November 29, 2019
William D. Ruckelshaus died this week. In 2015, President Barack Obama presented Ruckelshaus with the nation’s highest civilian honor - the Medal of Freedom.
Ruckelshaus was recognized for his dedicated service in fighting pollution and serving as the first leader of the Environmental Protection Agency. Tucked away in the White House statement announcing his award was the following passage, “During the Watergate crisis, Ruckelshaus and Attorney General Elliot Richardson chose to resign rather than fire the Watergate special prosecutor. Their principled stance was a pivotal moment for the Justice Department and galvanized public opinion for upholding the rule of law.”
In 1972, five men hired by the committee to re-elect President Richard Nixon broke into the Democratic National Committee headquarters in the Watergate Building in Washington D.C.
About a year later, Archibald Cox was appointed to investigate the matter.
Cox demanded that the White House turn over 10 hours of secret Oval Office recordings, some of which could implicate the president in covering-up the break-in.
Later that year, Nixon, feeling the investigation closing in on him, demanded the Department of Justice fire Cox for refusing to obey the president’s order to abandon his demand for the “White House tapes.”
Attorney General Elliot Richardson resigned rather than dismiss Cox. Nixon then turned to Ruckelshaus, his Deputy Attorney General, to fire Cox. Ruckelshaus chose to resign as well. The incident became known as the “Saturday Night Massacre.”
Robert Bork, the solicitor general, became acting attorney general and fired Cox. Within minutes, the White House sent the FBI to seal the offices of the Special Prosecutor, Attorney General and Deputy Attorney General.
Under enormous public pressure, Nixon appointed a new special prosecutor, Leon Jaworski. He eventually obtained the missing tapes and Nixon resigned the following year.
Ruckelshaus is certainly not a household name, but he was a true American hero. He told The New York Times years later, “I thought what the president was doing was fundamentally wrong - I was convinced that Cox had only been doing what he had the authority to do; what was really of concern to the president and the White House was that he was too close. He hadn’t engaged in any extraordinary improprieties, quite the contrary.”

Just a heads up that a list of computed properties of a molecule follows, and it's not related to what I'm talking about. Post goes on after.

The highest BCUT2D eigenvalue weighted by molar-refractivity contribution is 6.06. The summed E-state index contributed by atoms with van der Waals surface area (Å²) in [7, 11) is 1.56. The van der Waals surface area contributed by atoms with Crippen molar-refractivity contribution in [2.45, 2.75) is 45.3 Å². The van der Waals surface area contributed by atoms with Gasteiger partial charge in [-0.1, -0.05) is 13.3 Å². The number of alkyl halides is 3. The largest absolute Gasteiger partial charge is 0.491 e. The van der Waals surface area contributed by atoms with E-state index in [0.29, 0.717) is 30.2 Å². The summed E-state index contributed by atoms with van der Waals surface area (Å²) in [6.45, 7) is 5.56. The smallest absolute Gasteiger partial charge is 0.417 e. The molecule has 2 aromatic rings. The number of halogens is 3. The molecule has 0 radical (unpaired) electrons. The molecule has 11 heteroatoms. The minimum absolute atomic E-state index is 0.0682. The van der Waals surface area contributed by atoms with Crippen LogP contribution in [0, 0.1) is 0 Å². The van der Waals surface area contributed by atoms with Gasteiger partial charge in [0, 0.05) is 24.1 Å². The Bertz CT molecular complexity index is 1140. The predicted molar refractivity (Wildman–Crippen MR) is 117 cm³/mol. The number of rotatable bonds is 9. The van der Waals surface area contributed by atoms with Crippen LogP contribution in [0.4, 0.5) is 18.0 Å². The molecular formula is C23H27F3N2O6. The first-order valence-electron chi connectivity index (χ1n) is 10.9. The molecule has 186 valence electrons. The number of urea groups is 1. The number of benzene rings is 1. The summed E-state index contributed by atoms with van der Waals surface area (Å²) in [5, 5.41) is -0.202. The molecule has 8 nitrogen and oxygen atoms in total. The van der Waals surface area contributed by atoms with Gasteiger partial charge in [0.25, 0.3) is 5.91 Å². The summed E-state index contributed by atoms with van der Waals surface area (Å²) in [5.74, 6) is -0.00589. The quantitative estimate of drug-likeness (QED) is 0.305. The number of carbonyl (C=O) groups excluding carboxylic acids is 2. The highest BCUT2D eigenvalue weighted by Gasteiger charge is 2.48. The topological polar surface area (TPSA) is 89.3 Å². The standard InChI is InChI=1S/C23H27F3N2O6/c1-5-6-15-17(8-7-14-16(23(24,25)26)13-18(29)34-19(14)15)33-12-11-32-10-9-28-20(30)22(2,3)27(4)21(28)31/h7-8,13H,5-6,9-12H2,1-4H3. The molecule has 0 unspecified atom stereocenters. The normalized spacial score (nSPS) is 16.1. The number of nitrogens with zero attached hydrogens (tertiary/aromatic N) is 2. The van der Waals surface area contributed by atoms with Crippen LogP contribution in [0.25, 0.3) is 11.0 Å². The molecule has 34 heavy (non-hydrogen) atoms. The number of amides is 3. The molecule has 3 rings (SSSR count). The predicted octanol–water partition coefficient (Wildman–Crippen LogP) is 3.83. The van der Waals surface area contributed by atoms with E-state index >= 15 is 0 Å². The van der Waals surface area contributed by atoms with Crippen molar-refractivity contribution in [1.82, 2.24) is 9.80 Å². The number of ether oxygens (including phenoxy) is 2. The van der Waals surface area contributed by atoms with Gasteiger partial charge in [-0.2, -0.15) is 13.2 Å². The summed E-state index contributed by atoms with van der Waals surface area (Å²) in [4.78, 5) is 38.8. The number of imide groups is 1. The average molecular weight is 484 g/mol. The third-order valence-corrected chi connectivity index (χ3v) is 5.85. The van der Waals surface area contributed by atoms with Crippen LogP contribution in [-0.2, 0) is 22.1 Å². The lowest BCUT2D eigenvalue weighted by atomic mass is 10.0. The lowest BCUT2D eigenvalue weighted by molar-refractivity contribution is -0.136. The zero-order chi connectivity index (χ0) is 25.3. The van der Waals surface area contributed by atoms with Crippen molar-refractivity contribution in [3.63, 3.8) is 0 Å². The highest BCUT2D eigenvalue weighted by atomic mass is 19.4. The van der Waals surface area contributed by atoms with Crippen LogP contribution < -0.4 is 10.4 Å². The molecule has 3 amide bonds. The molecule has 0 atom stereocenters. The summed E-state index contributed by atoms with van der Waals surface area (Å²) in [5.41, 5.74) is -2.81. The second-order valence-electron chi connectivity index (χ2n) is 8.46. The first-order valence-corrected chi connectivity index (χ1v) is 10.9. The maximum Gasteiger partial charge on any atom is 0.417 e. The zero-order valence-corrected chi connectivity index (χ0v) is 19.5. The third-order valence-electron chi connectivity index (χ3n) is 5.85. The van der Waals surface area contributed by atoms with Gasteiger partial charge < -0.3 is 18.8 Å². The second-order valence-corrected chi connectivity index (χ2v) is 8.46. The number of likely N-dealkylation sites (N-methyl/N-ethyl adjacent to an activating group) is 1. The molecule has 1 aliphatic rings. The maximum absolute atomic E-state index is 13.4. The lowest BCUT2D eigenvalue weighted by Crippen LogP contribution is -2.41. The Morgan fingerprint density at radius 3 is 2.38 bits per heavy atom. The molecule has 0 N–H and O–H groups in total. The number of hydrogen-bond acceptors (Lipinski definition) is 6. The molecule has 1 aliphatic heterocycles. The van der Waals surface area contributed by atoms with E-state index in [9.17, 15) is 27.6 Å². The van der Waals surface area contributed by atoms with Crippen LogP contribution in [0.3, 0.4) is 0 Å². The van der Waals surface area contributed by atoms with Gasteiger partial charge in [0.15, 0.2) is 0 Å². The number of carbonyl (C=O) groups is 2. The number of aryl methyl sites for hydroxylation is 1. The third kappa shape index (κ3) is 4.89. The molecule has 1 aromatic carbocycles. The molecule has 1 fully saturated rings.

Ruckelshaus took a principled stand and was willing to put it all on the line for what he believed in - the rule of law. The conduct of our current president reveals just how few American heroes we have today.
Ruckelshaus displayed, as Ernest Hemingway coined it, “grace under fire.”
In his letter of resignation, reprinted at the time by The New York Times, Ruckelshaus politely thanked President Nixon for the opportunity to serve and wished him well, but admonished that “my conscious will not permit me to carry out your instructions to discharge Archibald Cox. My disagreement with that action at this time is too fundamental to permit me to act otherwise.”
Compare Ruckelshaus’ statement with that of recently fired Secretary of the Navy Richard Spencer, who lashed out at President Donald Trump writing in the Washington Post, ”(T)he president has very little understanding of what it means to be in the military, to fight ethically or to be governed by a uniform set of rules and practices.”
In 2018, Ruckelshaus wrote in the Washington Post, the “Saturday Night Massacre” was not only the beginning of the end for Nixon, “but it also accelerated the growing wave of political cynicism and distrust in our government we are still living with today. One manifestation of that legacy: a president who will never admit he uttered a falsehood and a Congress too often pursuing only a partisan version of the truth.”
Matthew T. Mangino is of counsel with Luxenberg, Garbett, Kelly & George P.C. His book “The Executioner’s Toll, 2010” was released by McFarland Publishing. You can reach him at www.mattmangino.com and follow him on Twitter at @MatthewTMangino.
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